Jump to content

Sign up for a free account to remove the pop-up ads

Signing up for an account is fast and free. As a member you can join in the conversation, enter contests and remove the pop-up ads that guests get. Click here to create your free account.

- - - - -

Does anyone do pre-cut MDF circles?

  • You cannot start a new topic
  • Please log in to reply
9 replies to this topic

#1 of 10 OFFLINE   Chuck Bogie

Chuck Bogie

    Second Unit

  • 397 posts
  • Join Date: Jan 14 2003

Posted June 24 2003 - 02:56 AM

Since we don't have access to a band saw, we're gonna try doing the cuts with a router and a piece of cable. How does one do an inside cut (like for the speaker hole?) - seems to me that as you got to the end of the cut, the piece would break, and you'll get deviation...

#2 of 10 OFFLINE   Patrick Sun

Patrick Sun

    Studio Mogul

  • 38,213 posts
  • Join Date: Jun 30 1999

Posted June 24 2003 - 03:02 AM

Circle Jig.

The most popular are the ones from Jasper


I used a Multi-Purpose Router Guide kit from Sears for mine ($20), and got a lot of use out of it. You may only be able to find it in stores, it doesn't show up on their website.

For that last bit of cutout that's not "perfect", that's what sand paper is for.
"Jee-sus, it's like Iwo Jima out there" - Roger Sterling on "Mad Men"
Patcave | 2006 Films | 2007 Films | Flickr | Comic-Con 2012 | Dragon*Con 2012

#3 of 10 OFFLINE   Chuck Bogie

Chuck Bogie

    Second Unit

  • 397 posts
  • Join Date: Jan 14 2003

Posted June 24 2003 - 03:48 AM

Yeah, the jasper jigs would work for the 15" and 6" holes, but I don't think that the 24"ish end plugs are in its realm of operation... Just had a thought - I've got some scrap aluminum - time to do math...

#4 of 10 OFFLINE   John E Janowitz

John E Janowitz

    Second Unit

  • 448 posts
  • Join Date: Oct 30 2000

Posted June 24 2003 - 03:59 AM

If you have a plunge router, make your circle with a few passes. If you're doing 3/4" MDF, take about 3/8" the first pass. On your second pass take about 1/4", leaving about 1/8" of mdf all the way around. Then do your final pass. As you go around pull the router up in a few spots, move it over 1/2", then plunge back down. Basically the idea is to leave 3 or 4 small tabs that are 1/8" thick and about 1/2" wide. They will support the piece so it doesn't drop in. Then you just cut these little tabs out with a utility knife and take out the piece. John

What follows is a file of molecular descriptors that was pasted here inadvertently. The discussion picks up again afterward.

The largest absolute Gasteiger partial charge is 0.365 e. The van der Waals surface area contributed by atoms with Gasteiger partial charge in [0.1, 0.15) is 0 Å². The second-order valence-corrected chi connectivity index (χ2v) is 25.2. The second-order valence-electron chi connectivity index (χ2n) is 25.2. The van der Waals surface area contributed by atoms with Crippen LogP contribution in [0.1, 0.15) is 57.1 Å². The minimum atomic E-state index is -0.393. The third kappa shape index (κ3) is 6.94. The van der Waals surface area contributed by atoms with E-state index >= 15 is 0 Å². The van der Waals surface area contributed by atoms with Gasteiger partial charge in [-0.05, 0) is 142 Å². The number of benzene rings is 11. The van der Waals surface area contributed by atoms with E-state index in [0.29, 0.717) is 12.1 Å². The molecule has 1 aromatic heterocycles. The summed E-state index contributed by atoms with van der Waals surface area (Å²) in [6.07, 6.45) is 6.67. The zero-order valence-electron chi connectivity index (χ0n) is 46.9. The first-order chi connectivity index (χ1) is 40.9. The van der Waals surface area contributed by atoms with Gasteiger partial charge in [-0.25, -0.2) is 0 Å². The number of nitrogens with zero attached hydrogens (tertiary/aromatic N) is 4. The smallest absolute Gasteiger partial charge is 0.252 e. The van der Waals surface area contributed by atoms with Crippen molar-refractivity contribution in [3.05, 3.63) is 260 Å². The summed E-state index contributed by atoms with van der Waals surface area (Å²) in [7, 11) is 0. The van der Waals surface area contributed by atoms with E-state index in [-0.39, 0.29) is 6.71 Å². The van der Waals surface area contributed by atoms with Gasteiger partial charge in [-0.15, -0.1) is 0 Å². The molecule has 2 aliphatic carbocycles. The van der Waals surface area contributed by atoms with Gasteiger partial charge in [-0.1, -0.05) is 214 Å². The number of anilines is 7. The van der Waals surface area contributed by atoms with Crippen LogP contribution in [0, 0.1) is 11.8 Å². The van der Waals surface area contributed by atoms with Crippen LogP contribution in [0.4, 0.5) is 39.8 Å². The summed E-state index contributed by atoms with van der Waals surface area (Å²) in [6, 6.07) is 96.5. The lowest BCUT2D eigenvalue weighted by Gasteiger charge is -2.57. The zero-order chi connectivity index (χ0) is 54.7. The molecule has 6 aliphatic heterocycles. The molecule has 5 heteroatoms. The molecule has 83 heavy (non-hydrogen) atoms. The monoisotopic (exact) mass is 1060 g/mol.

#5 of 10 OFFLINE   Brian Bunge

Brian Bunge


  • 3,719 posts
  • Join Date: Sep 11 2000

Posted June 24 2003 - 04:31 AM

If I have to cut a hole when the cabinet is already assembled I don't worry about the piece falling in. Do like John said and make the depth of your final pass really thin. That way, when the center does go to fall in it only breaks off a tiny bit which can usually be knocked down with some sandpaper. Oh, and Jasper does have a larger jig that's meant for cutting table tops. I'm tempted to get one, but I figure it would be of limited use since I haven't had to cut anything over 18" yet.
Brian Bunge
RAD Home Theater

#6 of 10 OFFLINE   Tommy T

Tommy T

    Stunt Coordinator

  • 76 posts
  • Join Date: Jul 31 2002

Posted June 24 2003 - 04:48 AM

Home Depot. All the Home Depots in the DFW area that I've seen carry 24" MDF rounds. Not sure if they cut them there or are shipped that way. Give them a call, can't hurt. Tommy

#7 of 10 OFFLINE   Hank Frankenberg

Hank Frankenberg


  • 2,573 posts
  • Join Date: Oct 13 1998

Posted June 24 2003 - 05:16 AM

Place a piece of scrap that is larger than the diameter of your "through" hole on your work surface. Lay a couple of strips of double-sided carpet tape across the scrap. Peel the paper backing off the tape. Place your MDF on the scrap and cut your through-hole, taking about 1/4" progressively deeper cuts. When you cut through the MDF on your last pass, the scrap inner circle of MDF will be free but neither it nor your new driver bafle will move since they're being held in place with the carpet tape. This method works.

#8 of 10 OFFLINE   Brett DiMichele

Brett DiMichele


  • 3,184 posts
  • Join Date: Sep 30 2001

Posted June 24 2003 - 06:32 AM

I just use my 18 Volt Ryobi Roto Tool with the circle guide works great! 3/4" MDF in one pass.
Brett DiMichele
brettd@nospamyukonwaltz.com (remove nospam)

Too Much to list!
My PhotoBucket              My Buttkicker Wireless Advance Kit Review

#9 of 10 OFFLINE   MichaelAngelo


    Stunt Coordinator

  • 137 posts
  • Join Date: Oct 22 2002

Posted June 24 2003 - 06:55 AM

Home Depot sells 24 inch plywood circles, 3/4" thick, I used these double thickness on my Sonotube at each end (4 total, 2 at each end glued to make 1.5". ) Forget the price tho.....

#10 of 10 OFFLINE   NathanH


    Stunt Coordinator

  • 85 posts
  • Join Date: Feb 05 2003

Posted June 25 2003 - 05:07 AM

I've seen the pre-cut wood circles at HD and Lowe's as well up to 24". Price was ~$10 or so I think.... I used a Rotozip with circle cutting attachment for mine. Worked out pretty well, but I would have preferred the more powerful router for a cleaner cut all the way around. Anyways - it was cheaper to use my existing Rotozip than to go buy a router with accessories. Nathan
Lights. Camera. Action.

0 user(s) are reading this topic

0 members, 0 guests, 0 anonymous users